COGS200 Spring 2017

COGS 200: Learning: Brain and behavior
Spring 2017
Cog Sci Bldg Room 003
Instructor of record: Sarah C. Creel

A major question in cognition is how organisms acquire new information. This COGS 200 considers learning across modalities, species, and paradigms, with an eye toward uncovering common principles, areas of divergence, and areas ripe for investigation. Talks will be delivered by experts from the UCSD community (see below).

Questions we will consider include:

  • How much does what you know shape what you can learn?
  • What is/are direction[s] of causality between brain changes and memory encoding?
  • How much time and exposure does it take to achieve “mature” processing?

Each week, we will read 2 papers from the week’s guest speaker. Grading is based on weekly submission of questions on the readings; discussion participation; and a final research proposal.
Course meetings:
Fridays
2:00-2:50         Discussion of readings
3:00-4:30         Lecture followed by Q&A
Course Schedule:

Date Speaker Topic
4/7/17 Intro/organization
4/14/17 Sarah Creel Protracted learning in spoken language
Creel&Quam2015     Creel in press
4/21/17 Karen Dobkins Deafness and brain plasticity
Bosworth&Dobkins1999    Finneyetal2001
4/28/17 Frank Haist Brain development and face perception
Haist-2015      Schmithorst-2014
5/5/17 Anthropogeny event Extraordinary variations of the human mind @ Salk Institute (register now!)
5/12/17 Zhuowen Tu Deep learning and image recognition
LeCunetal2015  Silveretal2016
Russakovsky2015
5/19/17 Rachel Mayberry Late L1 learning
Mayberry et al_under-review_pwd Mayberry,Chen,Witcher&Klein_B&L_2011
5/26/17 Christine Smith Learning in hippocampal patients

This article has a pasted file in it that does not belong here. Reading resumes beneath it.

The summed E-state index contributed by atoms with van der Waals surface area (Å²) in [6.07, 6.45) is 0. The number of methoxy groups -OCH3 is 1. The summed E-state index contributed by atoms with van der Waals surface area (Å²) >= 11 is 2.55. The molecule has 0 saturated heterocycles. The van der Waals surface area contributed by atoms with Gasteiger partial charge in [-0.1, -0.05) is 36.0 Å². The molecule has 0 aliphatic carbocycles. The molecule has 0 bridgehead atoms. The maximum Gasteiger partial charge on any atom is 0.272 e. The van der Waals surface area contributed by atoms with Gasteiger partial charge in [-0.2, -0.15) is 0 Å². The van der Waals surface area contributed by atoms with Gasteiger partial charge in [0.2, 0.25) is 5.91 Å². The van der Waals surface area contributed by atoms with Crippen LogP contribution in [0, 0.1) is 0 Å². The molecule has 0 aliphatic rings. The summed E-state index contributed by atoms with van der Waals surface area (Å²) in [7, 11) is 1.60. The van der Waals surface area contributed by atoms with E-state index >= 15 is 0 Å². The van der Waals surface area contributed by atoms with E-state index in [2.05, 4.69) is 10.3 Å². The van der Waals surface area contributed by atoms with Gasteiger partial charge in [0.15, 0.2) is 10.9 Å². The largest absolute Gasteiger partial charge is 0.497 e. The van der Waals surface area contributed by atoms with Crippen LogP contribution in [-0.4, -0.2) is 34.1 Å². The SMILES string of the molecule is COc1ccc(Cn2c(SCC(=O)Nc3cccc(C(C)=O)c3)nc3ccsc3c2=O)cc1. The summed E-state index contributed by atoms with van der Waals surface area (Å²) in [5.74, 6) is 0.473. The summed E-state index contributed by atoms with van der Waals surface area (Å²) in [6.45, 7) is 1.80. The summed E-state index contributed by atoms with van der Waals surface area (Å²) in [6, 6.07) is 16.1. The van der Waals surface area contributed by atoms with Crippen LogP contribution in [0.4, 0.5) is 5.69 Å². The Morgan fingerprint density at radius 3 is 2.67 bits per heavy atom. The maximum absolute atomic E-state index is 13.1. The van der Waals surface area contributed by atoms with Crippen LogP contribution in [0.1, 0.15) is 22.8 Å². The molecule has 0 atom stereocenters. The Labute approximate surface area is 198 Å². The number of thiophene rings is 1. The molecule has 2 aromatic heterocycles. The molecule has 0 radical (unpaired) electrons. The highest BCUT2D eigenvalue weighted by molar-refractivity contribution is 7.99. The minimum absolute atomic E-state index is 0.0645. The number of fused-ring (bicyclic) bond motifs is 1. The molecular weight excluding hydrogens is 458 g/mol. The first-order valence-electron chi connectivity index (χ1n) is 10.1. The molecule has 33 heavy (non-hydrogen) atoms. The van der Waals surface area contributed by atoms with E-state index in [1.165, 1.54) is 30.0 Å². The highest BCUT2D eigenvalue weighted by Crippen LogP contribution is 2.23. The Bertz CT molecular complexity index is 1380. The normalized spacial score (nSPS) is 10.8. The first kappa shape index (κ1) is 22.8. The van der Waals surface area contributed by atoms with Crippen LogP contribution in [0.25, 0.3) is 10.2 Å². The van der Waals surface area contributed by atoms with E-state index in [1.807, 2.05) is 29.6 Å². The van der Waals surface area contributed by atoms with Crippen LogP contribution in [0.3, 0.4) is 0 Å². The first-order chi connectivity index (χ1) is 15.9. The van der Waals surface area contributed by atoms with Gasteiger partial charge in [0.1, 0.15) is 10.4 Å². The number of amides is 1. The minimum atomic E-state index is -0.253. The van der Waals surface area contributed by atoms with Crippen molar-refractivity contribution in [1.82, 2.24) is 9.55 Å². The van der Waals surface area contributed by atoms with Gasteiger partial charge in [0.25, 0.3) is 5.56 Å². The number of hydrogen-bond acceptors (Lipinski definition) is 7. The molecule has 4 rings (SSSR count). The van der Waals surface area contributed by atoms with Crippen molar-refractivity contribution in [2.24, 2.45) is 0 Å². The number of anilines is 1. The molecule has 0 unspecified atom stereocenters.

Smith et al 2014 Smith_and_Squire_2009
6/2/17 Lara Rangel Learning in new hippocampal neurons
Rangel et al 2014
6/9/17 Hal Pashler Distributed learning; testing effects
Kang_etal_PBR2014.pdf
Cepeda_etal_EP2009.pdf

 

Attendance and participation – Students are required to attend all classes unless special arrangements are made with the course instructor ahead of time. Students are expected to engage in the 2-3pm class discussion of the required readings.

Assignments:

Discussion questions – To aid in completion of the assigned readings, students are required to turn in 1-2 questions for each assigned reading. We will use Google Drive to share questions with the class and with guest speakers. Questions are due each Thursday evening before the Friday class.

Final paper – Students will submit a ten-page research proposal on some topic within the domain of learning. At least 3 papers from class should be cited in the proposal.

Draft due: Friday of Week 8

Final paper due: Monday of exam week (6/12) via email, unless the student makes alternate arrangements with the course instructor.

 

Grades:

Students have the option of taking the course as satisfactory/unsatisfactory, or for a letter grade. To obtain a satisfactory rating, students must submit weekly discussion questions and must have a good attendance record. For a letter grade, students will additionally submit a final paper (see above).

 

Points Grade Composition
50 Discussion questions
20 Attendance and participation
30 Final paper
100 Total Points

 

Grade Rubric

(letter grade students)
A 92-above C 73-77
A- 90-91 C- 70-72
B+ 88-89 D+ 68-69
B 83-87 D 63-67
B- 80-82 D- 60-62
C+ 78-79 F 59-below